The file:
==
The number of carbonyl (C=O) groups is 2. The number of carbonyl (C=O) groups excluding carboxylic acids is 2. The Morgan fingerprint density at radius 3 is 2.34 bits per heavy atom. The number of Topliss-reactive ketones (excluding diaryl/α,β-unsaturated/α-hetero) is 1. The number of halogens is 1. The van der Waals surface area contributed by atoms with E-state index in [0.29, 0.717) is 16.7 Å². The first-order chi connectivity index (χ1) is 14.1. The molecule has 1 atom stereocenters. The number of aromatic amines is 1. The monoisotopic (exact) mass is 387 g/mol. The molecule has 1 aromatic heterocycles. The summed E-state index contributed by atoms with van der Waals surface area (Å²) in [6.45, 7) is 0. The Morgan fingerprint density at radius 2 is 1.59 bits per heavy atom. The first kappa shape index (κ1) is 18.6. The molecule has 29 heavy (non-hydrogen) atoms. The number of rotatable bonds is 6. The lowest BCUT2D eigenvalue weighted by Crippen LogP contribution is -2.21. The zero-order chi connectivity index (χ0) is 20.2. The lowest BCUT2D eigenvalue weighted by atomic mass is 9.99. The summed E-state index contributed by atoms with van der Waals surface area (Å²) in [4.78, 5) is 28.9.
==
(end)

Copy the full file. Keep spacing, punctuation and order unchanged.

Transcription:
The number of carbonyl (C=O) groups is 2. The number of carbonyl (C=O) groups excluding carboxylic acids is 2. The Morgan fingerprint density at radius 3 is 2.34 bits per heavy atom. The number of Topliss-reactive ketones (excluding diaryl/α,β-unsaturated/α-hetero) is 1. The number of halogens is 1. The van der Waals surface area contributed by atoms with E-state index in [0.29, 0.717) is 16.7 Å². The first-order chi connectivity index (χ1) is 14.1. The molecule has 1 atom stereocenters. The number of aromatic amines is 1. The monoisotopic (exact) mass is 387 g/mol. The molecule has 1 aromatic heterocycles. The summed E-state index contributed by atoms with van der Waals surface area (Å²) in [6.45, 7) is 0. The Morgan fingerprint density at radius 2 is 1.59 bits per heavy atom. The first kappa shape index (κ1) is 18.6. The molecule has 29 heavy (non-hydrogen) atoms. The number of rotatable bonds is 6. The lowest BCUT2D eigenvalue weighted by Crippen LogP contribution is -2.21. The zero-order chi connectivity index (χ0) is 20.2. The lowest BCUT2D eigenvalue weighted by atomic mass is 9.99. The summed E-state index contributed by atoms with van der Waals surface area (Å²) in [4.78, 5) is 28.9.